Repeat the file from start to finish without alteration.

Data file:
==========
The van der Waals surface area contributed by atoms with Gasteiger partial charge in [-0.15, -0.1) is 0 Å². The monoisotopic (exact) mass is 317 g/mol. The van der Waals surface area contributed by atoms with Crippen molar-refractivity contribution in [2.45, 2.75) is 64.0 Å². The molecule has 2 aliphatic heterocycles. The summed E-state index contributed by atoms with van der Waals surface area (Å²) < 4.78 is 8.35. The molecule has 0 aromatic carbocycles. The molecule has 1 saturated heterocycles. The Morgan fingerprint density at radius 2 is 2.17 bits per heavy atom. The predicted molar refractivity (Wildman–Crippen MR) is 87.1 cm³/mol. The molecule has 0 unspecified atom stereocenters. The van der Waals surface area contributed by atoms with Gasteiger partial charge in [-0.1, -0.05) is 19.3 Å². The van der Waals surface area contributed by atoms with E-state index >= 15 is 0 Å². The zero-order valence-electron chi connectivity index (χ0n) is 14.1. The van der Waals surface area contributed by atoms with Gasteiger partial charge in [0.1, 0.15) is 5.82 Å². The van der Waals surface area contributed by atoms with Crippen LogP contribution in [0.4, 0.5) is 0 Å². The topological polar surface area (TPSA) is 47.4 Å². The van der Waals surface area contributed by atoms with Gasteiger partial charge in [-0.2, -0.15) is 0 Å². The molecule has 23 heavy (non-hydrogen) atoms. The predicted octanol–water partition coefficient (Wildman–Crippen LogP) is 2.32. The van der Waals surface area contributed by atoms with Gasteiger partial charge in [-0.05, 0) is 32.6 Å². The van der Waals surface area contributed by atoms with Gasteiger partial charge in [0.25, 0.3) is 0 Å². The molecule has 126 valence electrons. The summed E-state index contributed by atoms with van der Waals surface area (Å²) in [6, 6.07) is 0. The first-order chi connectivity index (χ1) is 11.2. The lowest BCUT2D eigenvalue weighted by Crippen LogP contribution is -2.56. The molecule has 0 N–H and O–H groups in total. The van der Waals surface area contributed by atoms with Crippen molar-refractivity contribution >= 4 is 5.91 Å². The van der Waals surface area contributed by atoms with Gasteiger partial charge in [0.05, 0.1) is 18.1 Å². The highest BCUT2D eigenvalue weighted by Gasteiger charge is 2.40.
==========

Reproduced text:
The van der Waals surface area contributed by atoms with Gasteiger partial charge in [-0.15, -0.1) is 0 Å². The monoisotopic (exact) mass is 317 g/mol. The van der Waals surface area contributed by atoms with Crippen molar-refractivity contribution in [2.45, 2.75) is 64.0 Å². The molecule has 2 aliphatic heterocycles. The summed E-state index contributed by atoms with van der Waals surface area (Å²) < 4.78 is 8.35. The molecule has 0 aromatic carbocycles. The molecule has 1 saturated heterocycles. The Morgan fingerprint density at radius 2 is 2.17 bits per heavy atom. The predicted molar refractivity (Wildman–Crippen MR) is 87.1 cm³/mol. The molecule has 0 unspecified atom stereocenters. The van der Waals surface area contributed by atoms with Gasteiger partial charge in [-0.1, -0.05) is 19.3 Å². The van der Waals surface area contributed by atoms with E-state index >= 15 is 0 Å². The zero-order valence-electron chi connectivity index (χ0n) is 14.1. The van der Waals surface area contributed by atoms with Gasteiger partial charge in [0.1, 0.15) is 5.82 Å². The van der Waals surface area contributed by atoms with Crippen LogP contribution in [0.4, 0.5) is 0 Å². The topological polar surface area (TPSA) is 47.4 Å². The van der Waals surface area contributed by atoms with Gasteiger partial charge in [-0.2, -0.15) is 0 Å². The molecule has 23 heavy (non-hydrogen) atoms. The predicted octanol–water partition coefficient (Wildman–Crippen LogP) is 2.32. The van der Waals surface area contributed by atoms with Gasteiger partial charge in [-0.05, 0) is 32.6 Å². The van der Waals surface area contributed by atoms with Gasteiger partial charge in [0.25, 0.3) is 0 Å². The molecule has 126 valence electrons. The summed E-state index contributed by atoms with van der Waals surface area (Å²) in [6, 6.07) is 0. The first-order chi connectivity index (χ1) is 11.2. The lowest BCUT2D eigenvalue weighted by Crippen LogP contribution is -2.56. The molecule has 0 N–H and O–H groups in total. The van der Waals surface area contributed by atoms with Crippen molar-refractivity contribution >= 4 is 5.91 Å². The van der Waals surface area contributed by atoms with Gasteiger partial charge in [0.05, 0.1) is 18.1 Å². The highest BCUT2D eigenvalue weighted by Gasteiger charge is 2.40.